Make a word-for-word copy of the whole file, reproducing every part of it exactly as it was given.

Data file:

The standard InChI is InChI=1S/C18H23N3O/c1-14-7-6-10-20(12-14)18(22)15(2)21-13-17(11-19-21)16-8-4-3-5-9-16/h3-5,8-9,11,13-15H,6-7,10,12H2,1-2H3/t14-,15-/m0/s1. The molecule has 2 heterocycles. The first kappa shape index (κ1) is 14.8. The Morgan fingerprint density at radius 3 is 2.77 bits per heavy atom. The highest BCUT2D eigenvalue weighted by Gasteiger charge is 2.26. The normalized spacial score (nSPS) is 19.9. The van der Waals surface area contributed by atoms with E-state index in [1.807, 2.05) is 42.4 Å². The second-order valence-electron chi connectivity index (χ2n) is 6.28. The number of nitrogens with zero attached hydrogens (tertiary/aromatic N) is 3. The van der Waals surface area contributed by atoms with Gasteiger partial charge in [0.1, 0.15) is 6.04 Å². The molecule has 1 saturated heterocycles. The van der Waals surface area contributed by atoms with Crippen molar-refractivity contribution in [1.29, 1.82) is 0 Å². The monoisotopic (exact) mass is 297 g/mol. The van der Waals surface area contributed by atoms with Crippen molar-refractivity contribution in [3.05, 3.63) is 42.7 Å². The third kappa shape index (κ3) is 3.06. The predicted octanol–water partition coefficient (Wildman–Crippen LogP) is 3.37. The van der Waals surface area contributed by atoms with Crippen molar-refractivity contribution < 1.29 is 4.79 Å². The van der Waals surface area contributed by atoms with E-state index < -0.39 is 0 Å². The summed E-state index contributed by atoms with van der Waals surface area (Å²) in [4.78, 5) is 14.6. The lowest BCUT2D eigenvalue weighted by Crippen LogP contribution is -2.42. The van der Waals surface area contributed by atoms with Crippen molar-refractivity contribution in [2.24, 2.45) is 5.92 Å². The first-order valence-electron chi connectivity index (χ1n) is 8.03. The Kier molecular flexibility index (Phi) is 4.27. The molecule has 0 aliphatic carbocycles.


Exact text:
The standard InChI is InChI=1S/C18H23N3O/c1-14-7-6-10-20(12-14)18(22)15(2)21-13-17(11-19-21)16-8-4-3-5-9-16/h3-5,8-9,11,13-15H,6-7,10,12H2,1-2H3/t14-,15-/m0/s1. The molecule has 2 heterocycles. The first kappa shape index (κ1) is 14.8. The Morgan fingerprint density at radius 3 is 2.77 bits per heavy atom. The highest BCUT2D eigenvalue weighted by Gasteiger charge is 2.26. The normalized spacial score (nSPS) is 19.9. The van der Waals surface area contributed by atoms with E-state index in [1.807, 2.05) is 42.4 Å². The second-order valence-electron chi connectivity index (χ2n) is 6.28. The number of nitrogens with zero attached hydrogens (tertiary/aromatic N) is 3. The van der Waals surface area contributed by atoms with Gasteiger partial charge in [0.1, 0.15) is 6.04 Å². The molecule has 1 saturated heterocycles. The van der Waals surface area contributed by atoms with Crippen molar-refractivity contribution in [1.29, 1.82) is 0 Å². The monoisotopic (exact) mass is 297 g/mol. The van der Waals surface area contributed by atoms with Crippen molar-refractivity contribution in [3.05, 3.63) is 42.7 Å². The third kappa shape index (κ3) is 3.06. The predicted octanol–water partition coefficient (Wildman–Crippen LogP) is 3.37. The van der Waals surface area contributed by atoms with Crippen molar-refractivity contribution < 1.29 is 4.79 Å². The van der Waals surface area contributed by atoms with E-state index < -0.39 is 0 Å². The summed E-state index contributed by atoms with van der Waals surface area (Å²) in [4.78, 5) is 14.6. The lowest BCUT2D eigenvalue weighted by Crippen LogP contribution is -2.42. The van der Waals surface area contributed by atoms with Crippen molar-refractivity contribution in [2.24, 2.45) is 5.92 Å². The first-order valence-electron chi connectivity index (χ1n) is 8.03. The Kier molecular flexibility index (Phi) is 4.27. The molecule has 0 aliphatic carbocycles.